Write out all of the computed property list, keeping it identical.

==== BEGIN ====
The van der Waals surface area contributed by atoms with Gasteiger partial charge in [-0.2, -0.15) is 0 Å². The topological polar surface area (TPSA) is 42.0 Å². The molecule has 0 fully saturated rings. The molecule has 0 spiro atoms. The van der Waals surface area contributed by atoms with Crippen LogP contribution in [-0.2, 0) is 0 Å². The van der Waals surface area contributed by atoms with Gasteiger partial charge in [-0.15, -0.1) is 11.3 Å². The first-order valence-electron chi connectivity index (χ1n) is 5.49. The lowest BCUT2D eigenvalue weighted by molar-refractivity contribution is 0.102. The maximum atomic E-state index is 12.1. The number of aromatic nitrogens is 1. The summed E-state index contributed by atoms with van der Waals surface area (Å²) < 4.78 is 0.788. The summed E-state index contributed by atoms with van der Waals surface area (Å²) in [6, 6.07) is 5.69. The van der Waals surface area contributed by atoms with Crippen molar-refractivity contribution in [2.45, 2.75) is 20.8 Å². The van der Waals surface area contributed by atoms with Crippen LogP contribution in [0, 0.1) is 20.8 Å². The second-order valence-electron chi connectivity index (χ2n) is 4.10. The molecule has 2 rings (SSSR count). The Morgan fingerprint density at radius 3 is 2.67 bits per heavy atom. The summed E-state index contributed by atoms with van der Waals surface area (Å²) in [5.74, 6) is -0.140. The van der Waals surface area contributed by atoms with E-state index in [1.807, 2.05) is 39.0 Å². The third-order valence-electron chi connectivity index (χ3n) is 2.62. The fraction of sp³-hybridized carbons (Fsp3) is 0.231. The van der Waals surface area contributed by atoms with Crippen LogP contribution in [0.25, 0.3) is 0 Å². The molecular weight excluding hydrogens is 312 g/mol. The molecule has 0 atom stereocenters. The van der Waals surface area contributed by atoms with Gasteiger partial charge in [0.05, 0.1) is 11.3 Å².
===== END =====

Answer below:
The van der Waals surface area contributed by atoms with Gasteiger partial charge in [-0.2, -0.15) is 0 Å². The topological polar surface area (TPSA) is 42.0 Å². The molecule has 0 fully saturated rings. The molecule has 0 spiro atoms. The van der Waals surface area contributed by atoms with Crippen LogP contribution in [-0.2, 0) is 0 Å². The van der Waals surface area contributed by atoms with Gasteiger partial charge in [-0.15, -0.1) is 11.3 Å². The first-order valence-electron chi connectivity index (χ1n) is 5.49. The lowest BCUT2D eigenvalue weighted by molar-refractivity contribution is 0.102. The maximum atomic E-state index is 12.1. The number of aromatic nitrogens is 1. The summed E-state index contributed by atoms with van der Waals surface area (Å²) < 4.78 is 0.788. The summed E-state index contributed by atoms with van der Waals surface area (Å²) in [6, 6.07) is 5.69. The van der Waals surface area contributed by atoms with Crippen molar-refractivity contribution in [2.45, 2.75) is 20.8 Å². The van der Waals surface area contributed by atoms with Crippen LogP contribution in [0, 0.1) is 20.8 Å². The second-order valence-electron chi connectivity index (χ2n) is 4.10. The molecule has 2 rings (SSSR count). The Morgan fingerprint density at radius 3 is 2.67 bits per heavy atom. The summed E-state index contributed by atoms with van der Waals surface area (Å²) in [5.74, 6) is -0.140. The van der Waals surface area contributed by atoms with E-state index in [1.807, 2.05) is 39.0 Å². The third-order valence-electron chi connectivity index (χ3n) is 2.62. The fraction of sp³-hybridized carbons (Fsp3) is 0.231. The van der Waals surface area contributed by atoms with Crippen LogP contribution in [0.25, 0.3) is 0 Å². The molecular weight excluding hydrogens is 312 g/mol. The molecule has 0 atom stereocenters. The van der Waals surface area contributed by atoms with Gasteiger partial charge in [0.05, 0.1) is 11.3 Å².